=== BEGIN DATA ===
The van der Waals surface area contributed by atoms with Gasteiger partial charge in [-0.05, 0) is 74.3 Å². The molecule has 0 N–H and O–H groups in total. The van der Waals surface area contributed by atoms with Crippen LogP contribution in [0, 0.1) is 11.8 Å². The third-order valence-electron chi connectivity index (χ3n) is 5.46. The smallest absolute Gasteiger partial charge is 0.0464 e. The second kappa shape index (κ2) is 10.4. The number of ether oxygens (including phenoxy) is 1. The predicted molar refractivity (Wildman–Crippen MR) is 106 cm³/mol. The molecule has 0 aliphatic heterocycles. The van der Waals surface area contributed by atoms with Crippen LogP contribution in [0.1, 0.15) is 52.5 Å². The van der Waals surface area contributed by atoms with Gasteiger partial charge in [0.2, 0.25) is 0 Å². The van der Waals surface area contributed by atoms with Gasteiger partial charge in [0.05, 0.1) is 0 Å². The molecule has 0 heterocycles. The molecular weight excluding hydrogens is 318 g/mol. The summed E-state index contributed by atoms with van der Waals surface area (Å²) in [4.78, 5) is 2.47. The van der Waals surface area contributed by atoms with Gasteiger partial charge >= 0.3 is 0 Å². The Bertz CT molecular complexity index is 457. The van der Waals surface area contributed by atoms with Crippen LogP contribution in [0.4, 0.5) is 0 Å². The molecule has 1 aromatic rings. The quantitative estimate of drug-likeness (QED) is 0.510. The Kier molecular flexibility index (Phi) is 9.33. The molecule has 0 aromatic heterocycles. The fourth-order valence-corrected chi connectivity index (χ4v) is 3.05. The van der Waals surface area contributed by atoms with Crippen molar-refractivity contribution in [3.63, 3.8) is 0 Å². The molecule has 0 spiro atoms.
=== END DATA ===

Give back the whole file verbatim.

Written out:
The van der Waals surface area contributed by atoms with Gasteiger partial charge in [-0.05, 0) is 74.3 Å². The molecule has 0 N–H and O–H groups in total. The van der Waals surface area contributed by atoms with Crippen LogP contribution in [0, 0.1) is 11.8 Å². The third-order valence-electron chi connectivity index (χ3n) is 5.46. The smallest absolute Gasteiger partial charge is 0.0464 e. The second kappa shape index (κ2) is 10.4. The number of ether oxygens (including phenoxy) is 1. The predicted molar refractivity (Wildman–Crippen MR) is 106 cm³/mol. The molecule has 0 aliphatic heterocycles. The van der Waals surface area contributed by atoms with Crippen LogP contribution in [0.1, 0.15) is 52.5 Å². The van der Waals surface area contributed by atoms with Gasteiger partial charge in [0.2, 0.25) is 0 Å². The van der Waals surface area contributed by atoms with Gasteiger partial charge in [0.05, 0.1) is 0 Å². The molecule has 0 heterocycles. The molecular weight excluding hydrogens is 318 g/mol. The summed E-state index contributed by atoms with van der Waals surface area (Å²) in [4.78, 5) is 2.47. The van der Waals surface area contributed by atoms with Gasteiger partial charge >= 0.3 is 0 Å². The Bertz CT molecular complexity index is 457. The van der Waals surface area contributed by atoms with Crippen LogP contribution in [0.4, 0.5) is 0 Å². The molecule has 1 aromatic rings. The quantitative estimate of drug-likeness (QED) is 0.510. The Kier molecular flexibility index (Phi) is 9.33. The molecule has 0 aromatic heterocycles. The fourth-order valence-corrected chi connectivity index (χ4v) is 3.05. The van der Waals surface area contributed by atoms with Crippen molar-refractivity contribution in [3.63, 3.8) is 0 Å². The molecule has 0 spiro atoms.